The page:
Distance:24.1 miles. Elevation: 3721 ft

After yesterday’s two prematurely foreshortened rides, I’d planned an epic 70-miler today to make up for it. I left at 11:20. Here’s how it went:


Here I am at my old friend col de St-Raphaël again.

This time I came straight up the climb, without even looking at the scenery really. It’s a beautiful sunny day. When I reached the point where there had been roadwork traffic lights a few days ago I was pleased to see they were not there anymore. I was trying to do the climb in one go. But around another couple of switchbacks was another set of traffic lights on countdown – I think I got to it when it was on about 5, which I think means about two-and-a-half minutes I’ll check when I get back (the temporary traffic lights in France have a countdown timer – a brilliant idea, especially for roadworks on back roads, where sometimes you wonder if the lights are even working).

Earlier on that climb, I saw what must have been 20 to 30, in dribs and drabs, road maintenance vehicles of various sorts coming down the hill. I treated that as a good sign because I can only assume that they’ve finished whatever they were doing.

So this time is different to the other two rides and I’m taking the left fork here and carrying on climbing for the next 4½ miles, I think. so that will be new territory and therefore may be some new photos.

Looking down on Monday’s route with the bridge and barely visible clock tower that featured


I’m now at the 10½ mile mark, just the other side of Ascros, which is the highest point of this ride. It was a fairly gentle climb since the last report. At one point I was amazed to see new recycling bins being fitted in just a small hamlet…

Out with the old . . .
In with the new! These newer more attractive and larger ‘bins’ are popping up all over France

and then, lo and behold, there was another set just up the road ..

… and surprise surprise another lot!

All three sets were within possibly a 1km stretch of road! They certainly believe in recycling out here! Just after the bins I passed through the small village of Rourebel.

I topped up my bidon at these well-labelled pipes

Leaving Rourebel

Then I eventually reached Ascros

Countea de Nissa means “The county of Nice” written in Niçard, a subdialect of Occitan, an old language spoken in the Nice area.

Ascros is a large village, I suppose you would call it. There’s the sound of school children playing and as I got here, right on cue, the church bell struck one, and then one again about minute later as they do.



Looking back at Ascros once through it


Ok I’m recording this report back at the van. After the last one, the road slowly descended but it was looking cloudier in the distance in the direction I was going.

and I kept wondering about the time I’d be getting back from a 70 mile-ride in this terrain. Needless to say I saw even more recycle bins on that bit of the journey. The road was spectacular really, clinging to the edge of the hillside.

I started wondering how much of an effect the sheer drop to my right was having on me. It’s certainly a mental strain knowing that almost certain death is little more than an arm’s length away.

Everywhere I’ve been cycling in France there have been nets and things to stop the rocks falling on the road, but never have I seen as many rocks and stones on the road as I did in that section after Ascros. I’ve still yet to see or hear anything in terms of rockfall happening ‘live’ in front of me. In one case a huge boulder the size of a house had rolled down next to the road and they’d built a sort of rustic looking wall underneath it to stop it moving any further so now it’s become a feature. But it just feels like the mountains are crumbling incessantly around us.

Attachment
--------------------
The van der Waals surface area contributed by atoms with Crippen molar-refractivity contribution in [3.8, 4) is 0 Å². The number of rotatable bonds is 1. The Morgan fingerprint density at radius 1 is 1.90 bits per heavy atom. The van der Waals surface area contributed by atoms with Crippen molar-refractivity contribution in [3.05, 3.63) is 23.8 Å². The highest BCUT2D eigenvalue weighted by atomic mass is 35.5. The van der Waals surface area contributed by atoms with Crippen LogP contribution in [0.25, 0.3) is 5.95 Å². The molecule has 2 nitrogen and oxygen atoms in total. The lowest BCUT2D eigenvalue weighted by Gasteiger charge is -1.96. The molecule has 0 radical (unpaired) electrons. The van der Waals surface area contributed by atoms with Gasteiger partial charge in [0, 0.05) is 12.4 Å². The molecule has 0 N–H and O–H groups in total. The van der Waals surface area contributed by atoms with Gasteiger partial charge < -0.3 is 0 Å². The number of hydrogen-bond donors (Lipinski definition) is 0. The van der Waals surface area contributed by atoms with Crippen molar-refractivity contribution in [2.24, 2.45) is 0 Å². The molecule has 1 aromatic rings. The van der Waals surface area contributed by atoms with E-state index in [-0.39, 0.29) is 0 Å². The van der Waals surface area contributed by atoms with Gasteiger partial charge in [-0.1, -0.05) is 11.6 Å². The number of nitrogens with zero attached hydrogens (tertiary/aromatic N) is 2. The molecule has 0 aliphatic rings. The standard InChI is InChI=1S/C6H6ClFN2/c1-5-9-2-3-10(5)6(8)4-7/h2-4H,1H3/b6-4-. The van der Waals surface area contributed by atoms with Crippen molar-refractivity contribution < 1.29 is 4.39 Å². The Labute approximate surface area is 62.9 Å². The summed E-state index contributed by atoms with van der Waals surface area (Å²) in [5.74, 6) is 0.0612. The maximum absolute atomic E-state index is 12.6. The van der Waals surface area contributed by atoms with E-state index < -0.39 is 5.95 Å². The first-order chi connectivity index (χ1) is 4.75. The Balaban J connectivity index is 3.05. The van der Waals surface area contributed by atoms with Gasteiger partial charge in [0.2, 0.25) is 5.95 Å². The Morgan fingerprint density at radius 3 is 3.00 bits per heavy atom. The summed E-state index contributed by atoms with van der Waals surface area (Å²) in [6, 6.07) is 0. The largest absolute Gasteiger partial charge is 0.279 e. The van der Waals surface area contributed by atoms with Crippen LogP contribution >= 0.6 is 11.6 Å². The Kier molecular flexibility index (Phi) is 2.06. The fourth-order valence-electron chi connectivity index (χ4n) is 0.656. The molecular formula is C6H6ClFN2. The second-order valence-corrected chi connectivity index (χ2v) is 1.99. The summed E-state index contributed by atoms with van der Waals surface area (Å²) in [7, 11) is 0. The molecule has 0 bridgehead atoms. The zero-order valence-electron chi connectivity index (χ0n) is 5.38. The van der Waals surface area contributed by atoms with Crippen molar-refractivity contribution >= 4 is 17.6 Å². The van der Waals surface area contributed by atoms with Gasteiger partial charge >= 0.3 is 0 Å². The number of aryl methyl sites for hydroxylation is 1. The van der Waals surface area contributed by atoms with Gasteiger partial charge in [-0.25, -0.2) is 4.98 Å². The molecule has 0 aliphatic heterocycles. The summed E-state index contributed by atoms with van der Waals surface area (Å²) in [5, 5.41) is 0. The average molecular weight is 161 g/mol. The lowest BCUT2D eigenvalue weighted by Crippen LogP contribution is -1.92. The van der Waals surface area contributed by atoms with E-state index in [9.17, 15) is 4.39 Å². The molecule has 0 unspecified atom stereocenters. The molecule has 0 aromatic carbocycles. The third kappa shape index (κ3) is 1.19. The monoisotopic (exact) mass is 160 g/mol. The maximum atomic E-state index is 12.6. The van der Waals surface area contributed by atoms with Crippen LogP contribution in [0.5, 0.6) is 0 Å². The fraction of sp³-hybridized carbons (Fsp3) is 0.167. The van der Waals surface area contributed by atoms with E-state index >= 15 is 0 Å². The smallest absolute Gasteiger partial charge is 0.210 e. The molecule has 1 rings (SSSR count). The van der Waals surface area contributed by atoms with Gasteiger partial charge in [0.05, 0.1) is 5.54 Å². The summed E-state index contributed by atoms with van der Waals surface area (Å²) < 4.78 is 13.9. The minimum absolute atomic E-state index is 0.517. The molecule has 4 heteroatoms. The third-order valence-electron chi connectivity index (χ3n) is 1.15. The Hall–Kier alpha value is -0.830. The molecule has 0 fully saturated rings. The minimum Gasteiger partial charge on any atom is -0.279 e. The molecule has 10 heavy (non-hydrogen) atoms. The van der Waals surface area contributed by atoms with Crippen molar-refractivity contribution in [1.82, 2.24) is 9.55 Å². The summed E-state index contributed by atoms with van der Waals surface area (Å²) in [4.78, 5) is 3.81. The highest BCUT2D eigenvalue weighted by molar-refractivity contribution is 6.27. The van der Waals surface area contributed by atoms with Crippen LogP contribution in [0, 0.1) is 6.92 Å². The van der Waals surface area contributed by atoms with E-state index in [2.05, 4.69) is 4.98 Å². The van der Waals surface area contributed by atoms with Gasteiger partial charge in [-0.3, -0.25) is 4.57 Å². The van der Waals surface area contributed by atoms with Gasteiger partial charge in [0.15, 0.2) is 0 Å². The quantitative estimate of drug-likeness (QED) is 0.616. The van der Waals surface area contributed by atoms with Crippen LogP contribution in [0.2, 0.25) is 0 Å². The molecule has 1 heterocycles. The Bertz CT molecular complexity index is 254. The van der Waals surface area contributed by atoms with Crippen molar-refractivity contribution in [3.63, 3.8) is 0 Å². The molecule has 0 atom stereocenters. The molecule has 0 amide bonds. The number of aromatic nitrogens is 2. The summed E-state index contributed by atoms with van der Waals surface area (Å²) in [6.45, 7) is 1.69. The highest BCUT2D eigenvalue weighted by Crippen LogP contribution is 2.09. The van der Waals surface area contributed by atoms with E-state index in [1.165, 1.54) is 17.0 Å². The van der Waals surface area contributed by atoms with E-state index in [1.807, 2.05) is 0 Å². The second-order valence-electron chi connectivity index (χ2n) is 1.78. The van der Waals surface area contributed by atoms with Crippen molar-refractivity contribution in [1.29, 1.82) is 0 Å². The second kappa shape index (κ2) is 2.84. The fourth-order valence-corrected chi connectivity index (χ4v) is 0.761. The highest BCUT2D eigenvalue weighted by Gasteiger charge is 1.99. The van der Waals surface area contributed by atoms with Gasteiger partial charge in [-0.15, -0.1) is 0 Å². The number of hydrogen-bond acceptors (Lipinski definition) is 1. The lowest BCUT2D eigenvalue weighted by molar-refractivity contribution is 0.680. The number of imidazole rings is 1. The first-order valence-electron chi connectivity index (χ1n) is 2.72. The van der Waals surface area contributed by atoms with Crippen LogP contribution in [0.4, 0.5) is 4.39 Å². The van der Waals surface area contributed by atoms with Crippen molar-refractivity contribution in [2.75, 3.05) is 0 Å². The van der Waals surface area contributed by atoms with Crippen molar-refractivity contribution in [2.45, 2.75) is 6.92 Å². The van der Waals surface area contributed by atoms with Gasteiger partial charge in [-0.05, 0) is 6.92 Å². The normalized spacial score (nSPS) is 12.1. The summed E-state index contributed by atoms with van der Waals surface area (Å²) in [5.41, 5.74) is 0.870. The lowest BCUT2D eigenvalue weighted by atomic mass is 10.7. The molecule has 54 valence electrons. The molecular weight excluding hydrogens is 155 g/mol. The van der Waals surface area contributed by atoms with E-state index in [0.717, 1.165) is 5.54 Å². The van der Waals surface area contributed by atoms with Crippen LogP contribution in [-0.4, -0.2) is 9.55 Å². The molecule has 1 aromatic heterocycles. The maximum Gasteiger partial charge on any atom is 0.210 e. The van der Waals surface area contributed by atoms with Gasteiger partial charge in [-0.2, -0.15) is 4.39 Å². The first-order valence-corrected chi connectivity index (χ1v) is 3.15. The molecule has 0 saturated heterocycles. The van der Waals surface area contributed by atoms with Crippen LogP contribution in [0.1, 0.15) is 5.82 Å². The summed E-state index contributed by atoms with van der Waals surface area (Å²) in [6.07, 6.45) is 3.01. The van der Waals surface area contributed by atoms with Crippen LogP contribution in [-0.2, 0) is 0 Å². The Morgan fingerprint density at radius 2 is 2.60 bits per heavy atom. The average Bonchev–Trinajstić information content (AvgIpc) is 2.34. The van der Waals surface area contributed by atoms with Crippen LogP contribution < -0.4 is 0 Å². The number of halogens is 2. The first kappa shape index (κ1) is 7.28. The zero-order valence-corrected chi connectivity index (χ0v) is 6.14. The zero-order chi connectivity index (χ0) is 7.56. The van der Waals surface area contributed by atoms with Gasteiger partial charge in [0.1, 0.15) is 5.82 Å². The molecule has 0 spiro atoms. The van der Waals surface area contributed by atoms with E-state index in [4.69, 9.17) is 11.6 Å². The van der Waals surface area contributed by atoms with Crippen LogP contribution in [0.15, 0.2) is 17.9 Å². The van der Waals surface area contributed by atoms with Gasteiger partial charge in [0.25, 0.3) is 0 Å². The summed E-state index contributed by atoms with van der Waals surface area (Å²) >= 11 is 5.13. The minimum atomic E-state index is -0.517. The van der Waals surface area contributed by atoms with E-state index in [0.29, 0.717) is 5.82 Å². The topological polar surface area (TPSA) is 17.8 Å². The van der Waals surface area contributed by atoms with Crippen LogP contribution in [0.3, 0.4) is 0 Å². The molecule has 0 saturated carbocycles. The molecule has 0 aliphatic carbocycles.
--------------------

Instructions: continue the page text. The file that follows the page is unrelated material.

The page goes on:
I reached another small village, Toudon

The bad news was that, just after Toudon, my Garmin beeped and I wondered what that was all about. When I looked down, it warned of low battery. I thought noooo! There was no way it was going to last much longer, let alone a 70-mile ride, so I turned around and started back almost immediately. I tried to get a good pace because I was hoping the Garmin might last all the way back, even though I knew it really wouldn’t. I climbed back up to Ascros and I think it died a couple of k after that, so I stopped pushing so hard after that because I knew I wouldn’t make it back with the whole trip recorded on the Garmin. I noticed on the way back, now that I was on the other side of the road, away from the drop that I felt more comfortable.

The descent from Ascros had some very good bits on but at one point I hit a gravel section at over 20 miles an hour. That was very hairy because I had to try to slow down as gently as I could. luckily there was no traffic and it was a straight piece of road. It was a section where the road was being resurfaced so there was gravel for about half a k. After that it was back onto normal tarmac and a lovely descent back.

And as I was coming back, all the clouds disappeared and I was back in a cloudless, sunny place.

There was something about that ride I wasn’t quite happy with. There was the worry over the distance. The cloudy skies. The guy in Ascros who ignored my ‘Bonjour’ – I’ll give him the benefit of the doubt and assume he was deaf or mute, or only spoke Occitan and had never heard ‘Bonjour’ before. Anyway, there was an underlying feeling of it not being a Dry Blackthorn day. So, in retrospect I’m glad my Garmin gave up the ghost. Fate came to my rescue.

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